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Tuesday, 13 November 2012 08:08

And the winner of the next election is...Big Data


Nate Silver, the statistician behind the New York Times' fivethirtyeight blog correctly predicted the outcome of the US presidential election in all 50 states, convincingly demonstrating the power of big data: but what if that power were applied pro-actively rather than merely predictively?

The Obama camp made good use of data mining and analysis techniques in this year's campaign. Next time around lessons learnt from the experience are likely to be applied even more aggressively, probably by both sides.

In an article in the Sydney Morning Herald, its US correspondent, Nick O'Malley reported how the Obama re-election team, led by former White House deputy chief of staff Jim Messina, built up a massive and sophisticated database of the electorate, which it exploited to good effect.

"The 2008 campaign led by David Axelrod was famous for the way it harnessed a massive network of volunteers across the country and collected information from them - demographics, spending and donation habits, political concerns, voting habits," O'Malley said.

"The problem was that the databases in Chicago could not talk to one another. The donations team kept its data separate from the political team's, which could not access the voter registration campaign team's database.

"Messina's first task was to marry the databases. He raided Silicon Valley for its best and brightest, appointed a chief scientist and moved the new staff into the growing offices in Chicago to write new code."

Naturally the Obama camp has not revealed all its secrets. "Back in January a Newsweek reporter visited the Chicago headquarters to explore the mine, and found a staff committed to protecting its secrets" O'Malley said. Nevertheless, he was able to glean a couple of insights from other published reports.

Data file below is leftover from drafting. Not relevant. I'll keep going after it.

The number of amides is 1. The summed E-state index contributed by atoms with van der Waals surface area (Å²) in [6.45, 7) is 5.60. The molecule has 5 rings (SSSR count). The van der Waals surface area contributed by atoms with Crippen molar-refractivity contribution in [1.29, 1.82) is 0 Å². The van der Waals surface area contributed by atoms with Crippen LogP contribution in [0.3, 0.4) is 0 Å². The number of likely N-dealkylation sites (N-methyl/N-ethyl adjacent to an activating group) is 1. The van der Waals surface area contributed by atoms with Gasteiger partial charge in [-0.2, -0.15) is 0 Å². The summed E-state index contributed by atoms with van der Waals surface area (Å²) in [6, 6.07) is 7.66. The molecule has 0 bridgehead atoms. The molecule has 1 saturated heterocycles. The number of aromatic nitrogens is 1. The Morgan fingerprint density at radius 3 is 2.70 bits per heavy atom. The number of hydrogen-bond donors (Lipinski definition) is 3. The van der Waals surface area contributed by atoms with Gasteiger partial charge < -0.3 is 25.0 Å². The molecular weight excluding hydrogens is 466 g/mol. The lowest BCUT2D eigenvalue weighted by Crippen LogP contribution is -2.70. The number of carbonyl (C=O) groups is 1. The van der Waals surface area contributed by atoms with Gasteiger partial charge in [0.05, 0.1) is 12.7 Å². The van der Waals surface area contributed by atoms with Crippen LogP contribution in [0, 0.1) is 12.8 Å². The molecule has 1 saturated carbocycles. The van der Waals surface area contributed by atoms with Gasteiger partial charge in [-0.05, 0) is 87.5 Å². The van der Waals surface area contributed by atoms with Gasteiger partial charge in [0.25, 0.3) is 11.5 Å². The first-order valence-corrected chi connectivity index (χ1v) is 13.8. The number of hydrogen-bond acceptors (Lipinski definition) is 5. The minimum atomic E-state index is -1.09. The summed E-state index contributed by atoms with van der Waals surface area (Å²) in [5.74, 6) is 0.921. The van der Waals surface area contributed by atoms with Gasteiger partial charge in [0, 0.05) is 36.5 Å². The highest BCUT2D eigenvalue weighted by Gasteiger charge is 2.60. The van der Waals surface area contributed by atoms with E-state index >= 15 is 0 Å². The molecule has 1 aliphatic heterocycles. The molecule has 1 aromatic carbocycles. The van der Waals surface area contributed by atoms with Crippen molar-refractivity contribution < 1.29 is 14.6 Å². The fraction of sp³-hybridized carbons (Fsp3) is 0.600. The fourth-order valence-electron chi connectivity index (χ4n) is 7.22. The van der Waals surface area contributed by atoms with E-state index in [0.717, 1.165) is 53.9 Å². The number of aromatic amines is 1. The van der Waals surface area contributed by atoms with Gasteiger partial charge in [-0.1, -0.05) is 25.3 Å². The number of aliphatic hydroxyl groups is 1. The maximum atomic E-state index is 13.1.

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"On January 22 a young woman in Ohio received an email from Obama's Chicago headquarters telling her the President's healthcare reforms would mean contraception was fully covered by insurance, Slate magazine reported...The email had been crafted specifically for her, a young, liberal, single woman living in a socially conservative part of a crucial state."

And: "Obama's dataminers noticed that women on the west coast between 40 and 49 would hand over donations for the chance to have dinner with Obama and George Clooney, Time has reported. The fund raisers wanted to repeat the success of the Clooney fund raiser on the east coast, so they turned back to the machine to find out which celeb would attract the same demographic. Soon the campaign was offering donors a chance to dine with the President and Sarah Jessica Parker."

The Obama camp's data mining and manipulation also enabled it to make a fair first of predicting the outcome. "Messina...correctly predicted that Obama would win the Latino vote by 71 percent and that the minority turnout would be 28 percent of the vote, and that Obama would win 80 percent of it," O'Malley reported.

This year's US elections - presidential and congressional combined -were famously the most expensive ever. The cost of the presidential race has been put at $US2.6b. Much of this went on scattergun tactics like TV advertising.

By the time the next election comes around in four years time the techniques of big data will have improved significantly, as will the ability to access processing power on tap from the cloud. Candidates' ability to harness these technologies is likely to be a much bigger factor in determining the election outcome.

You can read more stories on telecommunications in our newsletter ExchangeDaily, click here to sign up for a free trial...


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Contact Andrew on 0412 390 000 or email [email protected]




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